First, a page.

BeanQuest

October 26, 2006

New Cliches

Filed under: pedantry — Brian @ 7:42 pm

I get tired of overused cliches.

“To run roughshod over” — of the people who use this, how many know what “roughshod” means? And isn’t the utility diminished when nobody normally speaks of being “shod” at all? Rough or otherwise?

“To avoid like the plague.” Yes, indeed. Like that plague we had last week, which everyone assiduously avoided, to their enduring credit and the benefit of their heirs.

“Sick as a dog.” In my experience, dogs are healthier than people.

Surely some were once useful. Somewhere, far back in our history, these phrases elicited a clear and useful picture in our minds, substituting vivid and potent imagery for a workaday description of a matter. But no more. I’m not among the first to point out that these have become (or always were) crutches for the inarticulate, spoken or written as though they were one word in many cases. A hand wave over an idea. The written equivalent of ending a poorly constructed sentence with, “you know what I mean.”

So I was thrilled to find this new one the other day, after wandering (in a way) around Midland, Texas.

“As useful as a uranium-enriched chocolate teapot.”

Such a thing is at once both useless and anti-useful. A chocolate teapot would simply fail as a teapot, but could be something else. Something cute. A confectionary novelty. But a radioactive one – now we’re talking. This is a thing that not only fails at its intended purpose, but brings with it entirely new and vastly more significant problems. Not only can you not use it to prepare that relaxing hot drink you may want, but simply being near it long enough will kill you.

Excellent.

This, from the fourth paragraph of this. Four paragraphs being about as far as I can get reading anything that’s glowing white text on black background.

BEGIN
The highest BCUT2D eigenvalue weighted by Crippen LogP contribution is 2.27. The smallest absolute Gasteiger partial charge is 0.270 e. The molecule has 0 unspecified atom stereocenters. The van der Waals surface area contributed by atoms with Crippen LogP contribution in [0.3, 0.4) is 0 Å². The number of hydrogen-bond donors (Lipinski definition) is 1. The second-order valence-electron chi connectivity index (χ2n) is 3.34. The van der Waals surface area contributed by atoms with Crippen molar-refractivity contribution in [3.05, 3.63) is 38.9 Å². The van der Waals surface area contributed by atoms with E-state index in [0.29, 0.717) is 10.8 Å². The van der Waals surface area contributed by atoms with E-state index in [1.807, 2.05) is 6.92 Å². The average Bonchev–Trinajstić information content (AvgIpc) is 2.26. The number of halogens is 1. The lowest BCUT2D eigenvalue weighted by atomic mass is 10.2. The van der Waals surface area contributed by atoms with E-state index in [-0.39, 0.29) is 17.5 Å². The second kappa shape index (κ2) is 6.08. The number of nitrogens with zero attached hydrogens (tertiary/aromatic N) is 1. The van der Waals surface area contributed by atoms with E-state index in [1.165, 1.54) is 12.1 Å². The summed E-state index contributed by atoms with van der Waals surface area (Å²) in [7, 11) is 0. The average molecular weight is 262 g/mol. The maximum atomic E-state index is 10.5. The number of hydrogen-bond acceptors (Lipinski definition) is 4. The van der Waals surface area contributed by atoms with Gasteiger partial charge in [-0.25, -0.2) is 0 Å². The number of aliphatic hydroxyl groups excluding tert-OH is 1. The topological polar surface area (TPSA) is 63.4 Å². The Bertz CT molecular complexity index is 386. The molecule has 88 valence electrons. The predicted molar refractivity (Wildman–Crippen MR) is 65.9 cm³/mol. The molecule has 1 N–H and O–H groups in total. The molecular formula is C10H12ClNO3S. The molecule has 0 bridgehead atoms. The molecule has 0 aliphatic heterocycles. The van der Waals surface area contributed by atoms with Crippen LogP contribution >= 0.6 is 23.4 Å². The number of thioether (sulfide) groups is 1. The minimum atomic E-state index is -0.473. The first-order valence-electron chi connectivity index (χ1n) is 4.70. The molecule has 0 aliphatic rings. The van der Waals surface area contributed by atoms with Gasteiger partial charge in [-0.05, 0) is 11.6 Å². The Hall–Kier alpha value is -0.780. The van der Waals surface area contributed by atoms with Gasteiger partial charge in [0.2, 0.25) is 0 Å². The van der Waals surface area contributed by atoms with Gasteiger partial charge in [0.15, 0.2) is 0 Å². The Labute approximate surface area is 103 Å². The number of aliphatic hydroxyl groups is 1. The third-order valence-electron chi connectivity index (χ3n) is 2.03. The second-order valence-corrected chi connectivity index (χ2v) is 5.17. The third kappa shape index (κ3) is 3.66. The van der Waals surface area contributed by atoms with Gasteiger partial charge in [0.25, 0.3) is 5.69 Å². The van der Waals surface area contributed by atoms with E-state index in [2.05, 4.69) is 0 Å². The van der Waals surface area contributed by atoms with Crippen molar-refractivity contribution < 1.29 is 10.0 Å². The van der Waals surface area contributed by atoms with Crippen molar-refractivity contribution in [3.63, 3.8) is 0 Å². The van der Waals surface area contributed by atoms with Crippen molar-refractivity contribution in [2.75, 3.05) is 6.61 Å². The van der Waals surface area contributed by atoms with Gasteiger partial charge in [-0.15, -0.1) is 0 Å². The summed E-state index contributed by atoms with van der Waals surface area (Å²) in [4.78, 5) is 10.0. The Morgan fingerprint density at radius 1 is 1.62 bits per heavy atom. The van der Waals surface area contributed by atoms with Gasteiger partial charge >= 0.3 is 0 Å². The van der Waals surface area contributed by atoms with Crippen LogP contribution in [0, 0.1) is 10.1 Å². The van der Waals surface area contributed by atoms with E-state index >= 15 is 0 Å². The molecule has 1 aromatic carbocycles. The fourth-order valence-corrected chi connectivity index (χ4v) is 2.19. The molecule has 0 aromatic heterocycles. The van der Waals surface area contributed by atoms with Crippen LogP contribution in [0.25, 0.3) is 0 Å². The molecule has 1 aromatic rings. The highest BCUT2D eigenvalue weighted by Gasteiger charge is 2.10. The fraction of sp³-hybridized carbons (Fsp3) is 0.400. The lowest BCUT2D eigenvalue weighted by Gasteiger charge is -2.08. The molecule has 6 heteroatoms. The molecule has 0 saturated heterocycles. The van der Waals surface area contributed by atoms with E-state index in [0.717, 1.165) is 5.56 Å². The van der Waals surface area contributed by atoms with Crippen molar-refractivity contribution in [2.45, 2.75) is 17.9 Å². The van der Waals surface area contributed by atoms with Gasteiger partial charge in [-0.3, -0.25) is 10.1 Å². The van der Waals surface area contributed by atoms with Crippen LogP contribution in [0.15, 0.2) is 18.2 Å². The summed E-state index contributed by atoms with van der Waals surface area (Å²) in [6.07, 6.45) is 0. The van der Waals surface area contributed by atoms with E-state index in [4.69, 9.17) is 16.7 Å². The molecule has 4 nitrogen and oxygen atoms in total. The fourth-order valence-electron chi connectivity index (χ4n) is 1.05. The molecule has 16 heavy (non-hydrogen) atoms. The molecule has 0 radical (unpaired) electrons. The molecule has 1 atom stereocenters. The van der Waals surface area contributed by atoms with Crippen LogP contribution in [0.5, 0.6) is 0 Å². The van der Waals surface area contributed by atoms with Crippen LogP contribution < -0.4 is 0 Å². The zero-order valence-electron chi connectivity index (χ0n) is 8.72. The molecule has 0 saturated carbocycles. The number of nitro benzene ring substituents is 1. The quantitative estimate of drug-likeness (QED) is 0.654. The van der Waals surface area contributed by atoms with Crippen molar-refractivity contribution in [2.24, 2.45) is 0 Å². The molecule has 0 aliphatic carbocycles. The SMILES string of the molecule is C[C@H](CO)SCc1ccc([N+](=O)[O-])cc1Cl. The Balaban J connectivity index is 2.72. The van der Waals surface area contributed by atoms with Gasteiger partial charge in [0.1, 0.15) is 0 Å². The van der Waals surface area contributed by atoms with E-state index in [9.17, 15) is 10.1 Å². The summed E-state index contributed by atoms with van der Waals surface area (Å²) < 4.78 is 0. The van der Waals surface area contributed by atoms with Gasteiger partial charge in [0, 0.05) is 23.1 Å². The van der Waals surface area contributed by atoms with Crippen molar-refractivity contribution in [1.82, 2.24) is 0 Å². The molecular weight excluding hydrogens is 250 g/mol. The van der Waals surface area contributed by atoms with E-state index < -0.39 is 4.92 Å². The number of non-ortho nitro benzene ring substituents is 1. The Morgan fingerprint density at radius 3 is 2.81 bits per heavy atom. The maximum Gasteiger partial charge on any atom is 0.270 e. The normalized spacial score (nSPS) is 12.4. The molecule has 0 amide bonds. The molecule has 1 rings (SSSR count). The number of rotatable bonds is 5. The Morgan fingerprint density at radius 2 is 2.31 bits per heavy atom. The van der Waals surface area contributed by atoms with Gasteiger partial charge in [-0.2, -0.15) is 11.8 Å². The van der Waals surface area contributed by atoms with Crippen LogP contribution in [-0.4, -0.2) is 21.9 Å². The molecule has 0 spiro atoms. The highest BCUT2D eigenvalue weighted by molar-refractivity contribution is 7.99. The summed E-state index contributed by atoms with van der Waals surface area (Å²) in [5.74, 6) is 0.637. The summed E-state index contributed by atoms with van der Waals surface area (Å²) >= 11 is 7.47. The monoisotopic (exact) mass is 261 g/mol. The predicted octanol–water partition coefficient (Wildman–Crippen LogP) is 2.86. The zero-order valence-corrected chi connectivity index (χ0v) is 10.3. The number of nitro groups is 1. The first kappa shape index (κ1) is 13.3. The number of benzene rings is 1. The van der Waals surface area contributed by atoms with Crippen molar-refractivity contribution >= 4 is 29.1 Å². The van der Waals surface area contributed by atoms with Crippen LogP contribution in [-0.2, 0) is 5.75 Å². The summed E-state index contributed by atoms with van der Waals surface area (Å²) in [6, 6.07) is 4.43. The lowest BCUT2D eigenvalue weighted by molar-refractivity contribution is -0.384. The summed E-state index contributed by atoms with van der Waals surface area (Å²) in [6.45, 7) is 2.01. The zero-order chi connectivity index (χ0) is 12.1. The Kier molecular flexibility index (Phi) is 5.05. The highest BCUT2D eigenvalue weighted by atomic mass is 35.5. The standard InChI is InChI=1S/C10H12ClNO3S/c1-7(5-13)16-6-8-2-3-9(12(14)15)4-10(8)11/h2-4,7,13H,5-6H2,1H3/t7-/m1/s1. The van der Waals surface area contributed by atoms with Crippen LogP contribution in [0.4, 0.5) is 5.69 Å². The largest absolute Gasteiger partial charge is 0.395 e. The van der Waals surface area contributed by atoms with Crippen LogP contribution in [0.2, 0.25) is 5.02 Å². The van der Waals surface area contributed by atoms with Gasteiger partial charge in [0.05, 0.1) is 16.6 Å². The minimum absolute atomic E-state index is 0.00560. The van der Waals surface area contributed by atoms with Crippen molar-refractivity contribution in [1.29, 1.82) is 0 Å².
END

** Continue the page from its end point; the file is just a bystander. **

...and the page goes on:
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October 24, 2006

Ah, Public School…

Filed under: fatherhood — Brian @ 7:36 pm

So I’m tucking my 6 year-old son into bed tonight. I’ve been doing bedtime prayers with him for a few weeks, and I’ve started asking him to come up with things he can either say thanks to God for, or things he might ask God for help with.

He’s struggling with ideas. Tonight he said he’s got nothing to be thankful for. I assured him he had plenty to be thankful for. He insisted otherwise, so I started in on the perennial list of things parents think kids should be thankful for:

“You have a warm bed in your own room to sleep in. You have friends to play with. You’re able to get up and walk around on your own legs, which some kids can’t do. You have a family that loves you…” and he chimes in with “yeah, and no drugs.”

“What?”

“No drugs. We talked about that at school today.”

“Oh. Right. You don’t have a drug problem, and nobody you know does either. That’s something to be thankful for, because drug problems can be pretty awful…”

“No. Someone does.”

“What? Who?”

“You.”

“Me?”

“Yeah, you.”

“What is my drug problem?”

“You drink beer. That has alcohol in it.”

OK. Now I know “kids grow up fast” and all, and most parents are more likely to start talking about sex, drugs and rock-n-roll too late rather than too soon, but let’s follow this through.

The following drugs were discussed in his first grade class today as “drugs,” wherein “drugs” = “bad”: Alcohol, prescriptions, cough medicine (unless you have a cough), and aspirin (unless you have a headache).

No mention of cigarettes.

No mention of street drugs. I asked about a few by name, and he just looked at me puzzled.

Thank you, dear local schools, for teaching my son that an adult having a beer with dinner constitutes a “problem,” but cigarettes and street drugs aren’t worth talking about.

I wonder when they’ll get to the evils of hydrocortisone.

October 1, 2006

Which is better?

Filed under: whatever — Brian @ 9:03 pm

I’m not sure what to think about this, but it does have me thinking. From “Stumbling on Happiness” by Daniel Gilbert (which I got from my father and have just started reading), this quote of John Stuart Mill:

It is better to be a human being dissatisfied than a pig satisfied; better to be Socrates dissatisfied than a fool satisfied. And if the fool, or the pig, are a different opinion, it is because they only know their own side of the question.

I don’t know if I agree with that or not. Sometimes I envy my golden retriever, that she’s always happy, no matter the kind of day she’s had, or what pleasures we’ve afforded her recently.

Other times, not so much.

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